The Woolf Reforms, which were implemented on 1 April 2013, heralded a change to many aspects of Civil Litigation. One major change to the way litigation is run is the use of the notorious Costs Budget. Lord Woolf’s view on litigation costs was that they were left until the end of a case and there was very little control over costs as cases progressed through the Courts. It was for this reason he initiated the concept of Costs Management in cases valued at £25,000 or more. The Costs Budget is now a key tool to preparing for a costs hearing and both parties to case must prepare one. The budget is essentially a detailed five-page document giving a breakdown of a parties’ costs. There can be serious sanctions against a party if they fail to prepare a Costs Budget. The budget gives details about the each parties’ costs and gives the Court the opportunity to limit the parties’ costs and the liability of the other party to pay them. But has the Cost Budget been a worthwhile invention or is it a creation that solicitors wish to avoid altogether?
My first major encounter with a Costs Budget has been somewhat cumbersome. As solicitors we record our time on an hourly basis and, in preparing the Budget, I found it to take a significant amount of time-recorded time to do this. In addition to the Budget itself, the Court requires parties to communicate with one another and to agree phases of the each other’s budgets and prepare supplementary documents giving an explanation of their costs. The result of preparing for a Costs hearing on a time cost basis does, in fact, add to each parties’ costs and could be viewed as contradictory to the aims of the changes to the legislation that were envisaged by Lord Woolf.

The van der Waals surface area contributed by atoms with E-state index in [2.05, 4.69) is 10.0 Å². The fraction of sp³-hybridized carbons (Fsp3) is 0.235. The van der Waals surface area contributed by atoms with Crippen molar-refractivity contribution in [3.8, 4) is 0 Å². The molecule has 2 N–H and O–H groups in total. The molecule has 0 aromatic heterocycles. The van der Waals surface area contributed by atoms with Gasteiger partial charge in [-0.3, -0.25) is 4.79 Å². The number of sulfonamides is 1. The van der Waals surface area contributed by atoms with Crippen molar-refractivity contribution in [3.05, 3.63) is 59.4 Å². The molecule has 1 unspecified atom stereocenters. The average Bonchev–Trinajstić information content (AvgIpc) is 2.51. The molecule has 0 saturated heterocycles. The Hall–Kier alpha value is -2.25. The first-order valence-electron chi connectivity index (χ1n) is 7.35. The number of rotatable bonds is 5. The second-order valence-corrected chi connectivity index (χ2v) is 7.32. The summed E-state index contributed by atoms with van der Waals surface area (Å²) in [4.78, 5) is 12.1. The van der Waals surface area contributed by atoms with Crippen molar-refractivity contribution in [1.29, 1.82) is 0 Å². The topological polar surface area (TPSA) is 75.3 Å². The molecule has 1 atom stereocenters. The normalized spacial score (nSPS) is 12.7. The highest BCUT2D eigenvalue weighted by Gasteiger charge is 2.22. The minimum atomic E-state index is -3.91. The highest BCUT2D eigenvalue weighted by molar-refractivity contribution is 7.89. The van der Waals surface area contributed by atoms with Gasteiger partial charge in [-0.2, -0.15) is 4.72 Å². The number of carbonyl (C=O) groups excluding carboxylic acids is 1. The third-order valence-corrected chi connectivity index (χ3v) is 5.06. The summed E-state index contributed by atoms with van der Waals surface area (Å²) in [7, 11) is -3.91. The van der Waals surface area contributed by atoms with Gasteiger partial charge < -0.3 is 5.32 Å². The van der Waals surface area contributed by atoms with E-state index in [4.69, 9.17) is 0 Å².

The holding of a costs hearing could also be viewed as unnecessary. No other issues of the case are dealt with at the hearing – it is simply an exercise where a Judge will look at the parties’ budgets and make reductions to them. This, again, adds to the parties’ costs as they require legal representation for the hearing and is an added stage to the case.
If your client wins their case, at the end of it, there is likely to be a shortfall between what is recoverable from the losing party and what your client has spent on a time cost basis. This shortfall can be in the region of 70%. Whilst the Costs Budget would have been a useful aide to the Courts in determining the level of a parties’ costs, a portion of the additional costs incurred by your client in dealing with the management of costs cannot not be recovered from the losing party. Again, this could be viewed as unnecessary expenditure.
In pre-Woolf Reform cases, although costs would be left until the end of a case, costs would have been kept down by both parties avoiding the preparation of Cost Budgets. It is my view that the Costs Management regime should be reformed slightly to reduce the amount of work that is required by the parties running up to a costs hearing. A more simplified version of the Costs Budget would be sufficient, with a reduced amount of judicial and solicitor time, rather than lots of pre-hearing requirements.